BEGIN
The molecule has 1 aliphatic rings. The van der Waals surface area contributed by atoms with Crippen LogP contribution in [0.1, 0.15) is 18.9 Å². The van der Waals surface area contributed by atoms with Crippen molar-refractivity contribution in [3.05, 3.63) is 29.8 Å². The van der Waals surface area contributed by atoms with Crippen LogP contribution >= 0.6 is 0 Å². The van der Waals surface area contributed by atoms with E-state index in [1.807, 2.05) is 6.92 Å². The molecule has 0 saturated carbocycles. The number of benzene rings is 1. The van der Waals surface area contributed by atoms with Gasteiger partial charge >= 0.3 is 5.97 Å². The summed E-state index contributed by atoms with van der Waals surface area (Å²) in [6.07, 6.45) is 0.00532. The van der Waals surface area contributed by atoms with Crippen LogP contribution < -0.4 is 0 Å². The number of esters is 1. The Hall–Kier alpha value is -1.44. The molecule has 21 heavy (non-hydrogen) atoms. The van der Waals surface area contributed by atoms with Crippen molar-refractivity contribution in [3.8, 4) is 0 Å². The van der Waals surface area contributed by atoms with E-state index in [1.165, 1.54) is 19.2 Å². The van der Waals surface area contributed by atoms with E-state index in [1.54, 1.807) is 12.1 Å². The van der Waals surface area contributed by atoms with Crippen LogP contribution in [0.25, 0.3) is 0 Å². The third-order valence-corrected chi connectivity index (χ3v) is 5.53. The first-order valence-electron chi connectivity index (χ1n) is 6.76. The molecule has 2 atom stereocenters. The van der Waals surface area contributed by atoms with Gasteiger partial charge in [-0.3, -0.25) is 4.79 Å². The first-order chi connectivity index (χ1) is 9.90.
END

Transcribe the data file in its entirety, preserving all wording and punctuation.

The molecule has 1 aliphatic rings. The van der Waals surface area contributed by atoms with Crippen LogP contribution in [0.1, 0.15) is 18.9 Å². The van der Waals surface area contributed by atoms with Crippen molar-refractivity contribution in [3.05, 3.63) is 29.8 Å². The van der Waals surface area contributed by atoms with Crippen LogP contribution >= 0.6 is 0 Å². The van der Waals surface area contributed by atoms with E-state index in [1.807, 2.05) is 6.92 Å². The molecule has 0 saturated carbocycles. The number of benzene rings is 1. The van der Waals surface area contributed by atoms with Gasteiger partial charge >= 0.3 is 5.97 Å². The summed E-state index contributed by atoms with van der Waals surface area (Å²) in [6.07, 6.45) is 0.00532. The van der Waals surface area contributed by atoms with Crippen LogP contribution < -0.4 is 0 Å². The number of esters is 1. The Hall–Kier alpha value is -1.44. The molecule has 21 heavy (non-hydrogen) atoms. The van der Waals surface area contributed by atoms with Crippen molar-refractivity contribution in [3.8, 4) is 0 Å². The van der Waals surface area contributed by atoms with E-state index in [1.165, 1.54) is 19.2 Å². The van der Waals surface area contributed by atoms with E-state index in [1.54, 1.807) is 12.1 Å². The van der Waals surface area contributed by atoms with Crippen LogP contribution in [0.25, 0.3) is 0 Å². The third-order valence-corrected chi connectivity index (χ3v) is 5.53. The first-order valence-electron chi connectivity index (χ1n) is 6.76. The molecule has 2 atom stereocenters. The van der Waals surface area contributed by atoms with Gasteiger partial charge in [-0.3, -0.25) is 4.79 Å². The first-order chi connectivity index (χ1) is 9.90.